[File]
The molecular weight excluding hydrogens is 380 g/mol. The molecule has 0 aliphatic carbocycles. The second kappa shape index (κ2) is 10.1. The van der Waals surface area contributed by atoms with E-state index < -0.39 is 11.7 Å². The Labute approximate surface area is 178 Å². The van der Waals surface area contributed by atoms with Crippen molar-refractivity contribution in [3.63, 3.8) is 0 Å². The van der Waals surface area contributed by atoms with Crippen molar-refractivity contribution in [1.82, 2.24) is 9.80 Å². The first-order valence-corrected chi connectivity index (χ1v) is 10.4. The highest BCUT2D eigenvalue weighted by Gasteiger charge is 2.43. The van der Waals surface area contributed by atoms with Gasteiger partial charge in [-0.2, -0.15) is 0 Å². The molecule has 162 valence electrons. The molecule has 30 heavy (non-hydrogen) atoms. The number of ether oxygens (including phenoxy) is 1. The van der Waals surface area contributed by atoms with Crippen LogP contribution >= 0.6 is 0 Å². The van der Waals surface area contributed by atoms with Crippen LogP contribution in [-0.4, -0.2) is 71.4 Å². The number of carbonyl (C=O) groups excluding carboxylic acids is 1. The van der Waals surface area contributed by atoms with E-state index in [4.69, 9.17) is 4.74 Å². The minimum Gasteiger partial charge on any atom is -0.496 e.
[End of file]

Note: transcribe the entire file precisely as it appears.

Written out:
The molecular weight excluding hydrogens is 380 g/mol. The molecule has 0 aliphatic carbocycles. The second kappa shape index (κ2) is 10.1. The van der Waals surface area contributed by atoms with E-state index < -0.39 is 11.7 Å². The Labute approximate surface area is 178 Å². The van der Waals surface area contributed by atoms with Crippen molar-refractivity contribution in [3.63, 3.8) is 0 Å². The van der Waals surface area contributed by atoms with Crippen molar-refractivity contribution in [1.82, 2.24) is 9.80 Å². The first-order valence-corrected chi connectivity index (χ1v) is 10.4. The highest BCUT2D eigenvalue weighted by Gasteiger charge is 2.43. The van der Waals surface area contributed by atoms with Gasteiger partial charge in [-0.2, -0.15) is 0 Å². The molecule has 162 valence electrons. The molecule has 30 heavy (non-hydrogen) atoms. The number of ether oxygens (including phenoxy) is 1. The van der Waals surface area contributed by atoms with Crippen LogP contribution >= 0.6 is 0 Å². The van der Waals surface area contributed by atoms with Crippen LogP contribution in [-0.4, -0.2) is 71.4 Å². The number of carbonyl (C=O) groups excluding carboxylic acids is 1. The van der Waals surface area contributed by atoms with E-state index in [4.69, 9.17) is 4.74 Å². The minimum Gasteiger partial charge on any atom is -0.496 e.